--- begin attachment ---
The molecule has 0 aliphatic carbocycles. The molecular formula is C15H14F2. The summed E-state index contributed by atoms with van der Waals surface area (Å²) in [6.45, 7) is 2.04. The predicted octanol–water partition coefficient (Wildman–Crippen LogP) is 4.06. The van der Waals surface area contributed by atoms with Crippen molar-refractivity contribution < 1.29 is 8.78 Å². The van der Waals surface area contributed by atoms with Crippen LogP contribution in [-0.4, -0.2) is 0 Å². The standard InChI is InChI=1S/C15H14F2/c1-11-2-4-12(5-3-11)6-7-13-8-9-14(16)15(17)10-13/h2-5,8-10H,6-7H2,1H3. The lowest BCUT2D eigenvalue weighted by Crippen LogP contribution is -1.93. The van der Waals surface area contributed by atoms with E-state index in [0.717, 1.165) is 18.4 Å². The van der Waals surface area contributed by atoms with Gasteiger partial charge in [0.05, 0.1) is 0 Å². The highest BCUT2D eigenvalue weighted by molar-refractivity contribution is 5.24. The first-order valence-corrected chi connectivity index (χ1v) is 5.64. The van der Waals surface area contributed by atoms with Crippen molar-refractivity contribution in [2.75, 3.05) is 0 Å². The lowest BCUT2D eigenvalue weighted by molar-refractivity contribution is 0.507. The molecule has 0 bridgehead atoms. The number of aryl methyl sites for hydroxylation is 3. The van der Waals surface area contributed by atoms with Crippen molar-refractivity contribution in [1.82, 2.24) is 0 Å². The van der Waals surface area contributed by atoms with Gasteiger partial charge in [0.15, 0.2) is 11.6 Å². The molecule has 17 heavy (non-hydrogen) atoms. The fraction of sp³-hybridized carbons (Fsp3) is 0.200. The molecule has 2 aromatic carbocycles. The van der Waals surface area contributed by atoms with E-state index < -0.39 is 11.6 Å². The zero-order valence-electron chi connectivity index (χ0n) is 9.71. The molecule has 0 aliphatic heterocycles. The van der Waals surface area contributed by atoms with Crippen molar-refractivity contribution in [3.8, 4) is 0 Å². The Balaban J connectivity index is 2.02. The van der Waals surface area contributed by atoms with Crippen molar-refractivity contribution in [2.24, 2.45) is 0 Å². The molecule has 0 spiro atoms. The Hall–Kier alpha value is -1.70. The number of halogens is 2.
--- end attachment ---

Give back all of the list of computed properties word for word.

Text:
The molecule has 0 aliphatic carbocycles. The molecular formula is C15H14F2. The summed E-state index contributed by atoms with van der Waals surface area (Å²) in [6.45, 7) is 2.04. The predicted octanol–water partition coefficient (Wildman–Crippen LogP) is 4.06. The van der Waals surface area contributed by atoms with Crippen molar-refractivity contribution < 1.29 is 8.78 Å². The van der Waals surface area contributed by atoms with Crippen LogP contribution in [-0.4, -0.2) is 0 Å². The standard InChI is InChI=1S/C15H14F2/c1-11-2-4-12(5-3-11)6-7-13-8-9-14(16)15(17)10-13/h2-5,8-10H,6-7H2,1H3. The lowest BCUT2D eigenvalue weighted by Crippen LogP contribution is -1.93. The van der Waals surface area contributed by atoms with E-state index in [0.717, 1.165) is 18.4 Å². The van der Waals surface area contributed by atoms with Gasteiger partial charge in [0.05, 0.1) is 0 Å². The highest BCUT2D eigenvalue weighted by molar-refractivity contribution is 5.24. The first-order valence-corrected chi connectivity index (χ1v) is 5.64. The van der Waals surface area contributed by atoms with Crippen molar-refractivity contribution in [2.75, 3.05) is 0 Å². The lowest BCUT2D eigenvalue weighted by molar-refractivity contribution is 0.507. The molecule has 0 bridgehead atoms. The number of aryl methyl sites for hydroxylation is 3. The van der Waals surface area contributed by atoms with Crippen molar-refractivity contribution in [1.82, 2.24) is 0 Å². The van der Waals surface area contributed by atoms with Gasteiger partial charge in [0.15, 0.2) is 11.6 Å². The molecule has 17 heavy (non-hydrogen) atoms. The fraction of sp³-hybridized carbons (Fsp3) is 0.200. The molecule has 2 aromatic carbocycles. The van der Waals surface area contributed by atoms with E-state index < -0.39 is 11.6 Å². The zero-order valence-electron chi connectivity index (χ0n) is 9.71. The molecule has 0 aliphatic heterocycles. The van der Waals surface area contributed by atoms with Crippen molar-refractivity contribution in [3.8, 4) is 0 Å². The Balaban J connectivity index is 2.02. The van der Waals surface area contributed by atoms with Crippen molar-refractivity contribution in [2.24, 2.45) is 0 Å². The molecule has 0 spiro atoms. The Hall–Kier alpha value is -1.70. The number of halogens is 2.